When the 2015 Vikings broke through to win their first NFC North championship since 2009, they did so with a victory against the Green Bay Packers at Lambeau Field.

When the 2016 Vikings tried to salvage a spiraling season, they embarrassed themselves with performance and behavior at Lambeau Field, providing another easy victory for a Packers team that has surged past the Vikings to the NFC title game.

When Jerry Kill’s stronger Gophers football teams climbed toward national prominence, it was Wisconsin that acted as a glass ceiling. Glen Mason, Kill and Kill’s replacement, Tracy Claeys, lost their last 13 games against the Badgers.

In 2009, the last near-great Vikings team thrived because of former Packer Brett Favre, the greatest Border Battle crossover star of all time, ahead of former Brewers star and current Twins manager Paul Molitor.

Favre’s best season became the high-water mark for Brad Childress, who was fired after a blowout loss to the Packers.

The Packers have been one of the NFL’s most successful franchises since Favre came on the scene in 1992. The Badgers football team has been a powerhouse since hiring Barry Alvarez away from Notre Dame in 1990.

What might gall discerning Minnesotans the most, though, is not the difficulty that Wisconsin football teams have presented but the disparity between the Golden Gophers men’s basketball program and the Badgers.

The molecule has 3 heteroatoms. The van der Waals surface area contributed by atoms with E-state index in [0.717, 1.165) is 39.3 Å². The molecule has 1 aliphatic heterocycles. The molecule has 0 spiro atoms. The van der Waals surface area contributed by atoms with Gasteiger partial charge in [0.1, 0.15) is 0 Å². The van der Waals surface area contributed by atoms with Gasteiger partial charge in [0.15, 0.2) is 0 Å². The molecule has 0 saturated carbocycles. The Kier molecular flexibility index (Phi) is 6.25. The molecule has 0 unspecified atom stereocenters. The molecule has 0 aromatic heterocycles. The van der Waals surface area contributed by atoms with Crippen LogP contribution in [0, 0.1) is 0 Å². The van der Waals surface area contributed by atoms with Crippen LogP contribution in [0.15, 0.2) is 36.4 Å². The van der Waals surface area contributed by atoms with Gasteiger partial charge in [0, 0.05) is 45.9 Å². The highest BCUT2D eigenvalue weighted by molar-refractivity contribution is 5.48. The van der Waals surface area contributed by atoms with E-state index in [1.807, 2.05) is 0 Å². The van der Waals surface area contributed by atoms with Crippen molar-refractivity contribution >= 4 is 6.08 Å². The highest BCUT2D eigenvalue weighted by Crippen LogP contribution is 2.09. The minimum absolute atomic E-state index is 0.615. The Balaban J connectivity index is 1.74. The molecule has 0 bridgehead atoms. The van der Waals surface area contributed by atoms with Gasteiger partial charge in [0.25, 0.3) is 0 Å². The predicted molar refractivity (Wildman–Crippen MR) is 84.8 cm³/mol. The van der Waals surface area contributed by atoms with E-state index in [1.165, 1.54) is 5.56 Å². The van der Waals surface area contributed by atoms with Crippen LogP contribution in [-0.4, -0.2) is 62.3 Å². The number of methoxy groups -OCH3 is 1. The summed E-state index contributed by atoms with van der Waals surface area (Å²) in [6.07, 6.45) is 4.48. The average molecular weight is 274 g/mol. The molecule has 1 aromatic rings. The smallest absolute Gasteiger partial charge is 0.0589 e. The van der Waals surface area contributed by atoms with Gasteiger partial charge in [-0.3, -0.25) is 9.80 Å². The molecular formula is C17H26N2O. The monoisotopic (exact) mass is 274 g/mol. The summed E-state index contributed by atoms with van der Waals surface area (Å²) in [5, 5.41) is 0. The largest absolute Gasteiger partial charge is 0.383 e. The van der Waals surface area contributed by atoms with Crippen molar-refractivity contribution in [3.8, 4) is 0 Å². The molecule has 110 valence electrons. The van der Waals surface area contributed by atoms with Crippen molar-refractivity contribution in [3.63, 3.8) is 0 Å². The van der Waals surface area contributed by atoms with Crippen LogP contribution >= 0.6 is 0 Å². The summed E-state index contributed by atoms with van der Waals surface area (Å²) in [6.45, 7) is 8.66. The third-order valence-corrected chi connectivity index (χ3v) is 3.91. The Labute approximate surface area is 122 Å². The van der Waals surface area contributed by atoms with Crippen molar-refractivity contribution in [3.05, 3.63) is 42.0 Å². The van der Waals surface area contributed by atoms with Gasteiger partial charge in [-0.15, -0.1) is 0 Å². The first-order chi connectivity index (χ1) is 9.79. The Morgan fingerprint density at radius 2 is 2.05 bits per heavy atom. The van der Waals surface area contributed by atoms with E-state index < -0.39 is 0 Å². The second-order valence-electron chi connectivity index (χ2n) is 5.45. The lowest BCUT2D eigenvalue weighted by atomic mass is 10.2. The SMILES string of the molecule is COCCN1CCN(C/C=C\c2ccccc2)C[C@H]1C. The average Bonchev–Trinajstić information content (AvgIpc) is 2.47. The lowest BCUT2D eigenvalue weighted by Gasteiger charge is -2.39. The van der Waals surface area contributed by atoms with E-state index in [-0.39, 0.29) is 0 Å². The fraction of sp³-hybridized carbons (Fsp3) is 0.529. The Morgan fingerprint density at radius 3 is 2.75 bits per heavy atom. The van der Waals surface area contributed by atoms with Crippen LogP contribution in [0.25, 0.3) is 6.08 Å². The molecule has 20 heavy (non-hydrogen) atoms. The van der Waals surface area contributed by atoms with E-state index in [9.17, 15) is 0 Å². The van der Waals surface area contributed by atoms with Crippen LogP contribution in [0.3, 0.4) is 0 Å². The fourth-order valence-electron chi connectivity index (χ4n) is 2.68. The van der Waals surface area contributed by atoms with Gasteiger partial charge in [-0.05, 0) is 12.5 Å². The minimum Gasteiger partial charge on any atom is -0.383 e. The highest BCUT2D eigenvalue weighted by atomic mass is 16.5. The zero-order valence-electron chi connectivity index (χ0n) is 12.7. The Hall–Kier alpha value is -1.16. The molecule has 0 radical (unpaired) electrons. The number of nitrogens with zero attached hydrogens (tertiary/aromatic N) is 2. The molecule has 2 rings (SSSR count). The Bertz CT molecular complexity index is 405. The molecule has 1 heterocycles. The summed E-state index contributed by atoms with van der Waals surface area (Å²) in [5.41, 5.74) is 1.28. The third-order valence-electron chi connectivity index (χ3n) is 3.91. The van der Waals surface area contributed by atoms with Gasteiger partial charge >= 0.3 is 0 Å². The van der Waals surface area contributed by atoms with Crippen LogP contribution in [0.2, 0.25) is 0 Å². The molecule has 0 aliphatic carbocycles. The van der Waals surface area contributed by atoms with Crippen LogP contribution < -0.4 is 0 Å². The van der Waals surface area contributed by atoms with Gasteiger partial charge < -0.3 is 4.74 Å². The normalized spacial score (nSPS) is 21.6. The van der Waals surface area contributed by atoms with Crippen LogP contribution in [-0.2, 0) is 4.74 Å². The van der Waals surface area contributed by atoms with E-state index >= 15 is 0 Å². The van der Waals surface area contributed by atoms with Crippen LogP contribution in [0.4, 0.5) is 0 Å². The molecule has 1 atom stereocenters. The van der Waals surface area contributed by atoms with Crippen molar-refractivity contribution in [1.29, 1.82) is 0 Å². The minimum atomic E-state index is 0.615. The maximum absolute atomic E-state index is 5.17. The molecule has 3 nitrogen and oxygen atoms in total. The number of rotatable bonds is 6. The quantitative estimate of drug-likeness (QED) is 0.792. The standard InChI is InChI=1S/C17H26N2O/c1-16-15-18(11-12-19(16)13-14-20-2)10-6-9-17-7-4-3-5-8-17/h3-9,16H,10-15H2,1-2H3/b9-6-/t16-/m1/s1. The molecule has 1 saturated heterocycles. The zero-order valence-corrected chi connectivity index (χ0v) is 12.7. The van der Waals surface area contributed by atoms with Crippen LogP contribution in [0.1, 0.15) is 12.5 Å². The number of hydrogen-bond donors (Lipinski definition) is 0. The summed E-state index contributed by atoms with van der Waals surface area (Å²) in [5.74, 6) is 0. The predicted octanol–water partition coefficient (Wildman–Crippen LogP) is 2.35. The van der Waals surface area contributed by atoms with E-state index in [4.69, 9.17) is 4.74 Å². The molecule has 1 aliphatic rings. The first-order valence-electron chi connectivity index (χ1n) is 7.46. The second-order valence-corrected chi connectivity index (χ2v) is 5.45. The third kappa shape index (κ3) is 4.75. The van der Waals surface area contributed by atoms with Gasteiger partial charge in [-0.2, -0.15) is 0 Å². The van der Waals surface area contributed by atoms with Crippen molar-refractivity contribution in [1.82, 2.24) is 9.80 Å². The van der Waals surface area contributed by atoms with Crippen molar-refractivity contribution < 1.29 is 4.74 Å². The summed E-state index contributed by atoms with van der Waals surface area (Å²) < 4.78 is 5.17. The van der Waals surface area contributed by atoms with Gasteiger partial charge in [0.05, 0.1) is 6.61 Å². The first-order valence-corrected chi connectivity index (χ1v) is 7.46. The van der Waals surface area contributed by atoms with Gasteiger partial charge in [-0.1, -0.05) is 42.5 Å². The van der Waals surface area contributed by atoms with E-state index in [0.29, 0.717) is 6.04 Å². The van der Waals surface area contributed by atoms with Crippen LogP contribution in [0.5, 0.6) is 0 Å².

Saturday, the Gophers basketball team will play its biggest game in years at Williams Arena. The opponent: Wisconsin. Of course. Because for aspiring Minnesota teams, Wisconsin is the bouncer standing in the door to success.

In 1999, the Gophers responded to Clem Haskins’ scandals by hiring Dan Monson from Gonzaga. It was a logical choice doomed by Monson’s ambivalence about the Midwest and the visibility of a Big Ten program in the heart of a major city.

In 2001, the Badgers made a less-celebrated hire, plucking Bo Ryan from Wisconsin-Milwaukee.

Since Ryan’s hiring, the Badgers are 184-74 in the Big Ten. The Gophers during that time are 103-161 in the conference. In a sport that should offer Wisconsin few inherent advantages, the Badgers have dominated the Gophers with coaching acumen and continuity.

Greg Gard, Ryan’s longtime assistant, took over the program last season. He is 30-11 and 16-7 in the conference. And now he can deal the Gophers a severe blow in their quest for relevance.

The Gophers responded to an overtime loss at home to Michigan State in the Big Ten opener with three straight victories. They reached No. 24 in the rankings. They had built a résumé ideal for NCAA tournament consideration.

Now they have lost two straight and stand at 3-3 in the conference. Games played in January might not be decisive, but a victory would elevate the Gophers’ national reputation and a loss would trigger the traditional Minnesota sporting seasonal affective disorder.

There was a time, children, when Gophers basketball dominated Wisconsin, and when Williams Arena offered the most coveted tickets in town.

A victory Saturday wouldn’t necessarily resurrect the former trend but could provide a reminder of the latter.

For all of the stunning venues erected in the Twin Cities in the past two decades, Williams remains quaint and cozy.

A Gophers victory over Wisconsin could make it a much more interesting place for the rest of this still-promising season.